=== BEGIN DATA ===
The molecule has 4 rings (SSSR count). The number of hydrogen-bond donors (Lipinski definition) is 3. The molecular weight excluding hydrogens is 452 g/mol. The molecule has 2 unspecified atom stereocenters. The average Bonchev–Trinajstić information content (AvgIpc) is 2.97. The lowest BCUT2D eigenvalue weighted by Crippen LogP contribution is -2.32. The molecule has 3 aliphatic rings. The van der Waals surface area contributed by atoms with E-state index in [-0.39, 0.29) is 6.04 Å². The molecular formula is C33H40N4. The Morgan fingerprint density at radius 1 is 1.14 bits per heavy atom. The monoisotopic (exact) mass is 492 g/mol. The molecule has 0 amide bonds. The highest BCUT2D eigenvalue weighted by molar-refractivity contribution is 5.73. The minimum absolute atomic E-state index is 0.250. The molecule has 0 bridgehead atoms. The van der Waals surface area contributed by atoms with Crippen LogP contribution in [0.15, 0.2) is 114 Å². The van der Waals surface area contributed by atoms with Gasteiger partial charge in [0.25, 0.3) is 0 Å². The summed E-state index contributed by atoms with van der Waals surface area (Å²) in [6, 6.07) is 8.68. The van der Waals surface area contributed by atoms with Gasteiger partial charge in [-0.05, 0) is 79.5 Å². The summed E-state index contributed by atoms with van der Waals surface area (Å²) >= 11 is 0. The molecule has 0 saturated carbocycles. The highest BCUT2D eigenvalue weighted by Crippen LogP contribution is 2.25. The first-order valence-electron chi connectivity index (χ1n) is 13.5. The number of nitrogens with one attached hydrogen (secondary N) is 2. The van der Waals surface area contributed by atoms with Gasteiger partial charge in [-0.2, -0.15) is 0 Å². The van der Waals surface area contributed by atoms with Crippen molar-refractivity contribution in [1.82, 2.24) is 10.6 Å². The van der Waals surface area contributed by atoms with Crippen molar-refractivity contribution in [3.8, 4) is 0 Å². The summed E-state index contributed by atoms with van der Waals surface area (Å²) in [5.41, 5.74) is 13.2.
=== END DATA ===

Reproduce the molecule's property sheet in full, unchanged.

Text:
The molecule has 4 rings (SSSR count). The number of hydrogen-bond donors (Lipinski definition) is 3. The molecular weight excluding hydrogens is 452 g/mol. The molecule has 2 unspecified atom stereocenters. The average Bonchev–Trinajstić information content (AvgIpc) is 2.97. The lowest BCUT2D eigenvalue weighted by Crippen LogP contribution is -2.32. The molecule has 3 aliphatic rings. The van der Waals surface area contributed by atoms with E-state index in [-0.39, 0.29) is 6.04 Å². The molecular formula is C33H40N4. The Morgan fingerprint density at radius 1 is 1.14 bits per heavy atom. The monoisotopic (exact) mass is 492 g/mol. The molecule has 0 amide bonds. The highest BCUT2D eigenvalue weighted by molar-refractivity contribution is 5.73. The minimum absolute atomic E-state index is 0.250. The molecule has 0 bridgehead atoms. The van der Waals surface area contributed by atoms with Crippen LogP contribution in [0.15, 0.2) is 114 Å². The van der Waals surface area contributed by atoms with Gasteiger partial charge in [0.25, 0.3) is 0 Å². The summed E-state index contributed by atoms with van der Waals surface area (Å²) in [6, 6.07) is 8.68. The van der Waals surface area contributed by atoms with Gasteiger partial charge in [-0.05, 0) is 79.5 Å². The summed E-state index contributed by atoms with van der Waals surface area (Å²) >= 11 is 0. The molecule has 0 saturated carbocycles. The highest BCUT2D eigenvalue weighted by Crippen LogP contribution is 2.25. The first-order valence-electron chi connectivity index (χ1n) is 13.5. The number of nitrogens with one attached hydrogen (secondary N) is 2. The van der Waals surface area contributed by atoms with Gasteiger partial charge in [-0.2, -0.15) is 0 Å². The van der Waals surface area contributed by atoms with Crippen molar-refractivity contribution in [1.82, 2.24) is 10.6 Å². The van der Waals surface area contributed by atoms with Crippen molar-refractivity contribution in [3.8, 4) is 0 Å². The summed E-state index contributed by atoms with van der Waals surface area (Å²) in [5.41, 5.74) is 13.2.